Overcoming Brand Damage – Turning Crisis into Opportunity

It occurred to me that there have been many text book examples in recent weeks of major international and Australian companies that have suffered some serious damage to their brand, image and corporate reputation.  In each case, the companies concerned have been called upon to respond to these challenges, which in public relations terms can be amongst the most difficult to overcome.

From an observational viewpoint, it seems the greatest crises tend to cluster around issues of health (James Hardie), ethics (David Jones), environmental damage (BP), safety (Qantas) and perceived corporate greed (Commonwealth Bank).

Each of these crises have given us real-life cautionary tales on how to (and how not to) mount a campaign to overcome an all-out assault on your brand, be it from within or without.  I’ve distilled my observations of how these and other companies have handled brand damage and assembled a list of ‘Dos’ in case you are ever in a similar situation (heaven forfend!)

1. Get on the front foot.  In the aftermath of a crisis, there will be a myriad of requests for interviews, and although it is important to allocate the appropriate time and resources to plan your communications approach, it is also crucial to face-up promptly and answer those questions with due honesty and respect.  Don’t avoid these opportunities, embrace them.  The timeliness of these appearances is important, too… if you take 48 hours to develop your ‘key messages’, by then the media can exacerbate the issue and your opportunity to tell your side of the story may have been negated or lost.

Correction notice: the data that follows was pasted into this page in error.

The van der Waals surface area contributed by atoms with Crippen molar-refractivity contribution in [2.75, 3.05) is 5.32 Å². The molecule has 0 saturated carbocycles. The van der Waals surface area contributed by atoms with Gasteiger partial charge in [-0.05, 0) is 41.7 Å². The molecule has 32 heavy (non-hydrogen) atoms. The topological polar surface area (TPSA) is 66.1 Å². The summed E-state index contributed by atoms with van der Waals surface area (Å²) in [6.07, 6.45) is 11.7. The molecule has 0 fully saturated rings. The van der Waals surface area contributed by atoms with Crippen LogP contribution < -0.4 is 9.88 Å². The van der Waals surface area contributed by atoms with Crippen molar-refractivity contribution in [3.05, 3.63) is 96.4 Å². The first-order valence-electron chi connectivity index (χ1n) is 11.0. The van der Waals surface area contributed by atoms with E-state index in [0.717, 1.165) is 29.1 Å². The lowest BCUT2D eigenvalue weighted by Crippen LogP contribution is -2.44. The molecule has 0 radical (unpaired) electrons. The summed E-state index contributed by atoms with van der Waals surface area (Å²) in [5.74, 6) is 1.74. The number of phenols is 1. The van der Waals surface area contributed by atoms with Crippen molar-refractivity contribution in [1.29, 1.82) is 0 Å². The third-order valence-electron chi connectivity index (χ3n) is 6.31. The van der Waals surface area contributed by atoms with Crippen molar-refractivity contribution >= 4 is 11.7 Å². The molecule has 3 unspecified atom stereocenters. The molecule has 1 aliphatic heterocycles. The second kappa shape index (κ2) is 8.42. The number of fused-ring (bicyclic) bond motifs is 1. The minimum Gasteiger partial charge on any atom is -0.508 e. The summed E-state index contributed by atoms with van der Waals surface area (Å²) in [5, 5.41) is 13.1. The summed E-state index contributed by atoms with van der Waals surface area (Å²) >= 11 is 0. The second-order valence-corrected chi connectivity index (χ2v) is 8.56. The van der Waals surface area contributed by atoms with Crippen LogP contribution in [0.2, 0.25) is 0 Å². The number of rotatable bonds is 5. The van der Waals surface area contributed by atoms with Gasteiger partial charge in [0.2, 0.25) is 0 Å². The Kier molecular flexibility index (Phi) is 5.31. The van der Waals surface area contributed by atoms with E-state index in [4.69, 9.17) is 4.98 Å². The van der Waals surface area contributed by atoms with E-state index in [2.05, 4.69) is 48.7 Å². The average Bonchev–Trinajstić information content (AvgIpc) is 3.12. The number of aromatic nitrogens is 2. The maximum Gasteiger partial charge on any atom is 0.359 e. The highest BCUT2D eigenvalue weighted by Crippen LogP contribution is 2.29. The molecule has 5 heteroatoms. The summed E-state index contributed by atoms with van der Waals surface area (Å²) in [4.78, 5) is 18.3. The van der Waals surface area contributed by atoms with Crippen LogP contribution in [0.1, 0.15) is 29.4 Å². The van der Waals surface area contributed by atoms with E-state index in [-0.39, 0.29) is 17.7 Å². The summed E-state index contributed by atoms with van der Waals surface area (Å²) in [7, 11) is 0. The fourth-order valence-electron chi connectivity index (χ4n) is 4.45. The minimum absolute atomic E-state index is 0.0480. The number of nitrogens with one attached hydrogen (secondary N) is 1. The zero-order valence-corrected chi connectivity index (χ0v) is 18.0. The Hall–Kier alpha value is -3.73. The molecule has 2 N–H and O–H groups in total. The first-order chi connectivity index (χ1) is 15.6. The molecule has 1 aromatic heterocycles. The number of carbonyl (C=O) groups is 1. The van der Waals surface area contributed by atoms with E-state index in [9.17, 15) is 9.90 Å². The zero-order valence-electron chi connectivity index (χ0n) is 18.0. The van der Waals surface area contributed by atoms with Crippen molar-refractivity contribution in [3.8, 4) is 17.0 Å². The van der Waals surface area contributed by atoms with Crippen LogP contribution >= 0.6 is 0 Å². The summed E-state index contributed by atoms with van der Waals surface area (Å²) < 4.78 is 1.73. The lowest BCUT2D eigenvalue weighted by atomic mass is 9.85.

2. Humanise the company.  It is easy for your critics to see a company, particularly a larger one, as a faceless corporate monolith.  Choose a spokesperson who comes across as warm and sincere – it is more difficult to be critical when a company is represented by someone who comes across as concerned, empathetic and approachable.

3. Accept responsibility and express remorse.  Of course it’s important to receive legal advice, and to follow it, particularly in relation to admissions of liability, but if it is recognised that mistakes were made it’s important to own them, and if possible to express regret or to apologise.  These few words mean a lot, and can mean for those adversely affected by the crisis that they can begin their own process of recovery.

5. Be outcomes focused, and solution-oriented. Rather than get bogged down in the mechanics of the problem, try to switch the focus towards the active steps that are being taken to assess and address the problem.  Here it is worthwhile to refer to safety and planning procedures, and measures that are being put in place to ensure that whatever went wrong doesn’t happen again.  That is the reassurance that everyone is really looking for.

So let’s hope that if you or your company are ever called upon to defend your brand, you take a long-term view, and realise that a crisis is indeed an opportunity to renew the public’s relationship with your brand; and that if deftly handed, can actually WIN you new customers, partners and supporters.

Publicity QueenYours in PR

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